the multitude of the British people béeing woonderfullie pleased
therewith, and giuing great commendations to Vortigerne for that déed.
Thus Constantius was made awaie in maner as before ye haue heard,
after he had reigned (as most writers affirme) the space of fiue
yéeres.

After his death was knowne, those that had the bringing vp and
[Sidenote: Aurelius Ambrosius. Vter Pendragon.]
custodie of his two yoonger brethren, Aurelius Ambrose, and
Vter Pendragon, mistrusting the wicked intent of Vortigerne, whose
dissimulation and mischieuous meaning by some great likelihoods they
suspected, with all spéed got them to the sea, and fled into litle
Britaine, there kéeping them till it pleased God otherwise to prouide
for them. But Vortigerne could so well dissemble his craftie workings,
and with such conueiance and cloked maner could shadow and colour the
matter, that most men thought and iudged him verie innocent and void
of euill meaning: insomuch that he obteined the fauour of the people
so greatlie, that he was reputed for the onelie staie and defender of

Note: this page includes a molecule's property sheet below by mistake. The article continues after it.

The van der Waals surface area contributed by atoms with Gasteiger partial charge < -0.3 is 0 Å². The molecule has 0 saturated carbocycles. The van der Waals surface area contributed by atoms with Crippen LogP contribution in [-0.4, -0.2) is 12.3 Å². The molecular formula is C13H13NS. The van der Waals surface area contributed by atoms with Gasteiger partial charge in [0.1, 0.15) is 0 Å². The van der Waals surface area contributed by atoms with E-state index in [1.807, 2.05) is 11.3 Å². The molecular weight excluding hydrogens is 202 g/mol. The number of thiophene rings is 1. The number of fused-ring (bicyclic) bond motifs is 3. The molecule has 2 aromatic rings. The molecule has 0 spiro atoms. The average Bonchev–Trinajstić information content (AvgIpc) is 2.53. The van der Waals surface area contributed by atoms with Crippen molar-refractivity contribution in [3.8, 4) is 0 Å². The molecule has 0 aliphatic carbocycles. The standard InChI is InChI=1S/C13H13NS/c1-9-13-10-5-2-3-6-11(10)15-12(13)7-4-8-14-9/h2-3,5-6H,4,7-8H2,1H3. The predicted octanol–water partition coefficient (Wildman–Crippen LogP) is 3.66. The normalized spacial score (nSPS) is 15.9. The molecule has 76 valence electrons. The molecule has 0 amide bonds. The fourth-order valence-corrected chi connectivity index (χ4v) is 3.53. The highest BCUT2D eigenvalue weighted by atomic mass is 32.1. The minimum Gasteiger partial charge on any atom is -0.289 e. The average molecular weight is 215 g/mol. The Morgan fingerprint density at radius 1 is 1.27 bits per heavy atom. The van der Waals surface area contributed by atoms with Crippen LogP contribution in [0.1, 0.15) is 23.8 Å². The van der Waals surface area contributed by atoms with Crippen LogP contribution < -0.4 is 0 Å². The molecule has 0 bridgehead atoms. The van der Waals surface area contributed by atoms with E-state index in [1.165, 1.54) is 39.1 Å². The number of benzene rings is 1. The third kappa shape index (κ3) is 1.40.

the common wealth. Herevpon it came to passe, that when the councell
was assembled to elect a new king, for so much as the other sonnes of
[Sidenote: Vortigerne chosen king of Britaine.]
king Constantine were not of age sufficient to rule, Vortigerne
himselfe was chosen, diuers of the nobles (whom he had procured
thereto) giuing their voices to this his preferment, as to one best
deseruing the same in their opinion and judgement. This Vortigerne,
as by indirect meanes and sinister procéedings he aspired to the
regiment, hauing no title therevnto, otherwise than as blind fortune
vouchsafed him the preferment: so when he was possessed, but not
interessed in the same, he vncased the crooked conditions which he had
couertlie concealed, and in the end (as by the sequele you shall sée)
did pull shame and infamie vpon himselfe.

       *       *       *       *       *



_Vortigerne furnisheth the tower with a garrison, he bewraieth his
crueltie, Aurelius and Pendragon brethren to the late king Constantius
flie into Britaine Armorike, what common abuses and sinnes did
vniuersally concurre with a plentifull yeere, the Scots and Picts
reuenge the death of their countrimen, Vortigerne is in doubt of his
estate, the Britains send for succour to the Saxons, they come vnder
the conduct of Hengist and Horsus two brethren, where they are
assigned to be seated, they vanquish the Scots, disagreement in
writers touching the Saxons first comming into this Iland._

THE SECOND CHAPTER.


[Sidenote: VORTIGERNE. 446.]
Vortigerne, by such diuelish meanes and vnconscionable practises